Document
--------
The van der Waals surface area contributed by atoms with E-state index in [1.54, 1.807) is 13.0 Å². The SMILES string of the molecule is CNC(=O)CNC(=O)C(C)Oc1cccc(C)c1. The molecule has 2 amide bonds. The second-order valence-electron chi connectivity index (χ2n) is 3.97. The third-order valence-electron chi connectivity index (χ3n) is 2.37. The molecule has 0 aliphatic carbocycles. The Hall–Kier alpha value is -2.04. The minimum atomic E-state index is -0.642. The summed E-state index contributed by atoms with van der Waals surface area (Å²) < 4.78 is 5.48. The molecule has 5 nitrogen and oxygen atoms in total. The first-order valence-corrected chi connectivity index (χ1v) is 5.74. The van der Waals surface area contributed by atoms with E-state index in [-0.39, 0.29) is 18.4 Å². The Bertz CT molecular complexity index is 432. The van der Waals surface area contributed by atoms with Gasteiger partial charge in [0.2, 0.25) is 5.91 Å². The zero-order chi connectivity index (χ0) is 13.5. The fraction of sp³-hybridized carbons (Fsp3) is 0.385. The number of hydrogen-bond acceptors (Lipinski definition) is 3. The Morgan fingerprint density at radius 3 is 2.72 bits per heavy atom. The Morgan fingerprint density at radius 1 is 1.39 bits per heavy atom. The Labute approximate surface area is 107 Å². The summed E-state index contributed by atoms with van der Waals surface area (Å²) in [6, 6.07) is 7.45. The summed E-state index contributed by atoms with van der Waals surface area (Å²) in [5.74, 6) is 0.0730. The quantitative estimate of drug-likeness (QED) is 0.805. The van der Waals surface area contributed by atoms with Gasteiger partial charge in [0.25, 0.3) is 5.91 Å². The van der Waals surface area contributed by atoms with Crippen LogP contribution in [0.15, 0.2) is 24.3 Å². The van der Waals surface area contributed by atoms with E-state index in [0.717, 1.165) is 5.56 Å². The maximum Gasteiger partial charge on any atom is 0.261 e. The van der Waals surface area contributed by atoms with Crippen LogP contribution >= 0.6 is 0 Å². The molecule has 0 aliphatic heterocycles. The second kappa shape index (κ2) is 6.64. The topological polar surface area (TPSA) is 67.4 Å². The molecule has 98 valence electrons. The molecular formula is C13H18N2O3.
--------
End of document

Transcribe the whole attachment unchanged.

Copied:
The van der Waals surface area contributed by atoms with E-state index in [1.54, 1.807) is 13.0 Å². The SMILES string of the molecule is CNC(=O)CNC(=O)C(C)Oc1cccc(C)c1. The molecule has 2 amide bonds. The second-order valence-electron chi connectivity index (χ2n) is 3.97. The third-order valence-electron chi connectivity index (χ3n) is 2.37. The molecule has 0 aliphatic carbocycles. The Hall–Kier alpha value is -2.04. The minimum atomic E-state index is -0.642. The summed E-state index contributed by atoms with van der Waals surface area (Å²) < 4.78 is 5.48. The molecule has 5 nitrogen and oxygen atoms in total. The first-order valence-corrected chi connectivity index (χ1v) is 5.74. The van der Waals surface area contributed by atoms with E-state index in [-0.39, 0.29) is 18.4 Å². The Bertz CT molecular complexity index is 432. The van der Waals surface area contributed by atoms with Gasteiger partial charge in [0.2, 0.25) is 5.91 Å². The zero-order chi connectivity index (χ0) is 13.5. The fraction of sp³-hybridized carbons (Fsp3) is 0.385. The number of hydrogen-bond acceptors (Lipinski definition) is 3. The Morgan fingerprint density at radius 3 is 2.72 bits per heavy atom. The Morgan fingerprint density at radius 1 is 1.39 bits per heavy atom. The Labute approximate surface area is 107 Å². The summed E-state index contributed by atoms with van der Waals surface area (Å²) in [6, 6.07) is 7.45. The summed E-state index contributed by atoms with van der Waals surface area (Å²) in [5.74, 6) is 0.0730. The quantitative estimate of drug-likeness (QED) is 0.805. The van der Waals surface area contributed by atoms with Gasteiger partial charge in [0.25, 0.3) is 5.91 Å². The van der Waals surface area contributed by atoms with Crippen LogP contribution in [0.15, 0.2) is 24.3 Å². The van der Waals surface area contributed by atoms with E-state index in [0.717, 1.165) is 5.56 Å². The maximum Gasteiger partial charge on any atom is 0.261 e. The van der Waals surface area contributed by atoms with Crippen LogP contribution >= 0.6 is 0 Å². The molecule has 0 aliphatic heterocycles. The second kappa shape index (κ2) is 6.64. The topological polar surface area (TPSA) is 67.4 Å². The molecule has 98 valence electrons. The molecular formula is C13H18N2O3.